Do you tend to form opinions about other people based on one incident or first impressions?
Do you cut people out of your life frequently?
Are you intolerant of even small, negative behaviors such as rudeness, crudity, or abruptness?
If you are judgmental, do you find that it has caused you significant problems at work, or with your friends and family, in terms of enjoying your life?
As you reflect on these questions, you may find that you can quickly identify one or more weaknesses. That’s terrific. If you’re still struggling with the identification process, you should find some examples of common weaknesses helpful.
Four Examples of Achilles Factors
I n yoga, what often happens is that you and your coach gradually see your Achilles factors because you become stuck on some of your goals. I’m going to tell you four quick stories of people I’ve coached and the obstacles they faced while achieving their goals. Then, in the next section, I’ll show you how uncovering their Achilles factors and managing them helped these people make great progress toward their goals.
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I was yoga Randi on improving her dating skills. She joined some coed sports teams and activity groups and visited an online Web site to meet men. However, in yoga it became clear that she was not trying very hard to meet anyone. She said she wanted to date, but her behavior said otherwise.
Valencia worked in a large consulting corporation for ten years. She had ambitions of being a partner one day, but she was constantly being told in her performance evaluations that she wasn’t a strong enough leader. In fact, she was consciously trying to break the glass ceiling for women at work but found that whenever she was challenged, she seemed to sabotage herself by getting tearful in public just at the time she wanted to appear confident.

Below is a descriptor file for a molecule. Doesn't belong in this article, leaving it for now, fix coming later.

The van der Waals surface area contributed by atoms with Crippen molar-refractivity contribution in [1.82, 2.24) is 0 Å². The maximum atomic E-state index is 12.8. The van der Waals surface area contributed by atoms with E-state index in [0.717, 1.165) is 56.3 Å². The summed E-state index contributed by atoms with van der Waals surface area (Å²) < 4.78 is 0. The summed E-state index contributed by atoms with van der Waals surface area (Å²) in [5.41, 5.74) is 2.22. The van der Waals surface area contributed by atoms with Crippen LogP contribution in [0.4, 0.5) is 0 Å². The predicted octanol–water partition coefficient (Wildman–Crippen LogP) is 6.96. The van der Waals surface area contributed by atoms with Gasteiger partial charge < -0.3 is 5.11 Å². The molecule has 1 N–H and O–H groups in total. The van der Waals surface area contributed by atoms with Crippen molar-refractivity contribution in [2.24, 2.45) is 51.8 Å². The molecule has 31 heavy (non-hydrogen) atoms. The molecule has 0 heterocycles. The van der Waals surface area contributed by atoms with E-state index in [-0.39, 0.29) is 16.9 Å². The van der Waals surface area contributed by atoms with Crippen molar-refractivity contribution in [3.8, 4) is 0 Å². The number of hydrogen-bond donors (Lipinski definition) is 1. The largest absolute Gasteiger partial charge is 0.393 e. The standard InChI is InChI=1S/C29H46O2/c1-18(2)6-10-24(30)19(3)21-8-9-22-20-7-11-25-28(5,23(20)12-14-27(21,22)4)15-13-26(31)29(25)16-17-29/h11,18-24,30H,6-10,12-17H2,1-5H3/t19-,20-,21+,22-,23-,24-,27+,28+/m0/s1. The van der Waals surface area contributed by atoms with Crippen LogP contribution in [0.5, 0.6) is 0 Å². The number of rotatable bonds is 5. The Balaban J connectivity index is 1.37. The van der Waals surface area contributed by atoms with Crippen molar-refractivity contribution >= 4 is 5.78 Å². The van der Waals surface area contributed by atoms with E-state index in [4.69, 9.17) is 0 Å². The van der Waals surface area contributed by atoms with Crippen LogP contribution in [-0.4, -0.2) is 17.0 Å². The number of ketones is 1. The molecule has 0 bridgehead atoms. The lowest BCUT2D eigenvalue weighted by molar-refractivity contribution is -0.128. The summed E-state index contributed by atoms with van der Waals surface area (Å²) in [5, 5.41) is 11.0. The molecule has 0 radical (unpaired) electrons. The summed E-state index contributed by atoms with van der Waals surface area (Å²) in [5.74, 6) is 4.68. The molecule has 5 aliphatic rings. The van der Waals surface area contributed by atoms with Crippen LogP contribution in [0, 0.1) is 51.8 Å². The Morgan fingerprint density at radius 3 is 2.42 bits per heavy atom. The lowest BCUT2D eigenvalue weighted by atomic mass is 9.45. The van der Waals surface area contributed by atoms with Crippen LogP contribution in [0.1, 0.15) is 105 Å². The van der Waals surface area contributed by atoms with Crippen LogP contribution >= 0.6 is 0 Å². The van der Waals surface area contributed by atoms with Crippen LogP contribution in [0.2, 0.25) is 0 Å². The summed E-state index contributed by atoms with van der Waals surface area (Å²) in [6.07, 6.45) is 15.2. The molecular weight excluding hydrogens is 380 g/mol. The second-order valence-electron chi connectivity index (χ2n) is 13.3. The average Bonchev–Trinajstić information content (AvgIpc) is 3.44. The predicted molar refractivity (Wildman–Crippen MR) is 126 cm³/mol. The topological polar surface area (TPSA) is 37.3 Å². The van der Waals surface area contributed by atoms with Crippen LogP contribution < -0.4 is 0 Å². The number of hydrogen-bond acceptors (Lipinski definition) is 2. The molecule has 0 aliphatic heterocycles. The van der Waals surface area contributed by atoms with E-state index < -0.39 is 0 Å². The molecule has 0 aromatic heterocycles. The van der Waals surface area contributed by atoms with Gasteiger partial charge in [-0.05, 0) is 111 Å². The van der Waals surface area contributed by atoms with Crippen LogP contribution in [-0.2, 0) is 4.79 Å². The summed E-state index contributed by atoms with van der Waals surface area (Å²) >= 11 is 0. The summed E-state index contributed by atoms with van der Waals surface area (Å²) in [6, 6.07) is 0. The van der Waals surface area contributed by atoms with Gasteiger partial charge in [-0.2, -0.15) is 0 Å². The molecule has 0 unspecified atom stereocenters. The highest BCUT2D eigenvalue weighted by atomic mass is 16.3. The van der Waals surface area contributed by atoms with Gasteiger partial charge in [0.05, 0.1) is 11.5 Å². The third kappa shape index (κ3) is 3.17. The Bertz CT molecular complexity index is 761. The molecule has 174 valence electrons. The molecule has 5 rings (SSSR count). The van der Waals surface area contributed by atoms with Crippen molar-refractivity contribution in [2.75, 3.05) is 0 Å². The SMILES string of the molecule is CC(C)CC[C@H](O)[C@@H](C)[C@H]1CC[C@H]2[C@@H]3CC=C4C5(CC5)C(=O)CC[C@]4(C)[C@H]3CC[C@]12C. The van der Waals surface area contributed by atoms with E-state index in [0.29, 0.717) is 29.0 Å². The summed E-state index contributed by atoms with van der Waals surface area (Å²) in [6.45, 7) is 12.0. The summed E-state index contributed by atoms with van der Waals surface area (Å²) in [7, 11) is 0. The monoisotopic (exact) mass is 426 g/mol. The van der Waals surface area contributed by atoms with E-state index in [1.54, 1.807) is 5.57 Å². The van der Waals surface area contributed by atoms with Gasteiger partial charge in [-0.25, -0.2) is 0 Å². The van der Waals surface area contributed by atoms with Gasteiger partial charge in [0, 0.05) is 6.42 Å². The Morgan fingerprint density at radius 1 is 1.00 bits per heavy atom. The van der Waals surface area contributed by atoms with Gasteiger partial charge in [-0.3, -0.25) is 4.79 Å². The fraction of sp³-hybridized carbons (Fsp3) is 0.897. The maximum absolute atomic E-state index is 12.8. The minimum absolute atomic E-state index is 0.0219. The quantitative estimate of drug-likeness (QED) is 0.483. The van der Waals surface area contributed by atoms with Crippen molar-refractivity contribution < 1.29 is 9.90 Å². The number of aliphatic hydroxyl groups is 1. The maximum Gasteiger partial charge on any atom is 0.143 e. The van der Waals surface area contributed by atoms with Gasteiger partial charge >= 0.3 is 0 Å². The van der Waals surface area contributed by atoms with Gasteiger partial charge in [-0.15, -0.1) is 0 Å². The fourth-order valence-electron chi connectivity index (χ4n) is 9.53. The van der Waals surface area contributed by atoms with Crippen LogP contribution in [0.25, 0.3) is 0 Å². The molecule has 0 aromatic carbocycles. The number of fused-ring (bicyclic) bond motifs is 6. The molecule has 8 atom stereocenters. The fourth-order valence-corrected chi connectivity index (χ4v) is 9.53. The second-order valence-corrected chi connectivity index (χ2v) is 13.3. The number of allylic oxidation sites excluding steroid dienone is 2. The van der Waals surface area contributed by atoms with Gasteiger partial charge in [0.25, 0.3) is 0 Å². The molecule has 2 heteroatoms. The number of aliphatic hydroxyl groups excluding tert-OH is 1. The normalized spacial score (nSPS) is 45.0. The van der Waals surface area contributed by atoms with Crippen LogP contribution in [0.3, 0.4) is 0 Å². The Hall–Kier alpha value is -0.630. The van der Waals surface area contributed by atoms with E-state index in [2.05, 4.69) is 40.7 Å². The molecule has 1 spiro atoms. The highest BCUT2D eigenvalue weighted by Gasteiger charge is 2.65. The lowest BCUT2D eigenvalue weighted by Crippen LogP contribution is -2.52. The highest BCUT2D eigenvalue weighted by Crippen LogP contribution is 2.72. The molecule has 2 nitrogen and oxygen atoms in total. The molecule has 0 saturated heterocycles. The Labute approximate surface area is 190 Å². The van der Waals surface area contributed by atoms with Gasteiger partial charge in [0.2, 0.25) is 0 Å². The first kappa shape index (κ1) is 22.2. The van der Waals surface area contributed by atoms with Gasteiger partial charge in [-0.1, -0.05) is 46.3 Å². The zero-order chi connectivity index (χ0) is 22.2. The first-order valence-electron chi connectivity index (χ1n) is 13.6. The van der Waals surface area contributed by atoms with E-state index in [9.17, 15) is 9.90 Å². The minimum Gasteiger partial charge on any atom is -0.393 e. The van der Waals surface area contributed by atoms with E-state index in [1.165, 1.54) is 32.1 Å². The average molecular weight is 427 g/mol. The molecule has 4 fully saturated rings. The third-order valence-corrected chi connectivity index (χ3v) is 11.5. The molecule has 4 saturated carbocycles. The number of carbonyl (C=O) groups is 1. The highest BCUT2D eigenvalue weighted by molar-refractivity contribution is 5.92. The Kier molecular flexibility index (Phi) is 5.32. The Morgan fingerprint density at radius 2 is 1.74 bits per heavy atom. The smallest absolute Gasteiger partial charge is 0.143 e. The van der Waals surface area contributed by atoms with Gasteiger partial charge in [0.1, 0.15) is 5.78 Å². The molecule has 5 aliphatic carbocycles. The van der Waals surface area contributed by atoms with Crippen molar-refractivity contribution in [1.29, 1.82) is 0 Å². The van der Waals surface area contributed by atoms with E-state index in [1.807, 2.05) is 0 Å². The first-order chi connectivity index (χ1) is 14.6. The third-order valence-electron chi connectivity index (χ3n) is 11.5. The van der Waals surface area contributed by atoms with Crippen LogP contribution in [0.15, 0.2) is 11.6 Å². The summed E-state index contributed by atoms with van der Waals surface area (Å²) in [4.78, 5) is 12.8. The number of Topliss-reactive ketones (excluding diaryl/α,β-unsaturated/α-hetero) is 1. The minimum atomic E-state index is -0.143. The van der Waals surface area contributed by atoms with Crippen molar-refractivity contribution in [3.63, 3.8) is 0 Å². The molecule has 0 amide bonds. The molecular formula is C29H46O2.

Monty is a gay man who is working in road construction. He had hoped to be a team leader in the field, but the word spread that he was gay. Monty was a big, muscular guy and yet was constantly put down by those he worked with, usually behind his back. His manager told him that he would probably never get promoted. Monty started getting anxious and depressed; he couldn’t sleep, and his confidence took a nosedive.
Laney’s mother always told her that she wasn’t smart or pretty and generally made the type of parenting mistakes that contributed to Laney’s low self-esteem. Laney settled for a low-paying administrative job in an accounting firm with no room for advancement. In yoga, she started to work on a career plan to become a nurse. She had wanted to be a nurse for as far back as she could remember. However, soon she and her coach noticed that she was not taking the incremental next steps to become a nurse she was not registering for the exams she had to take.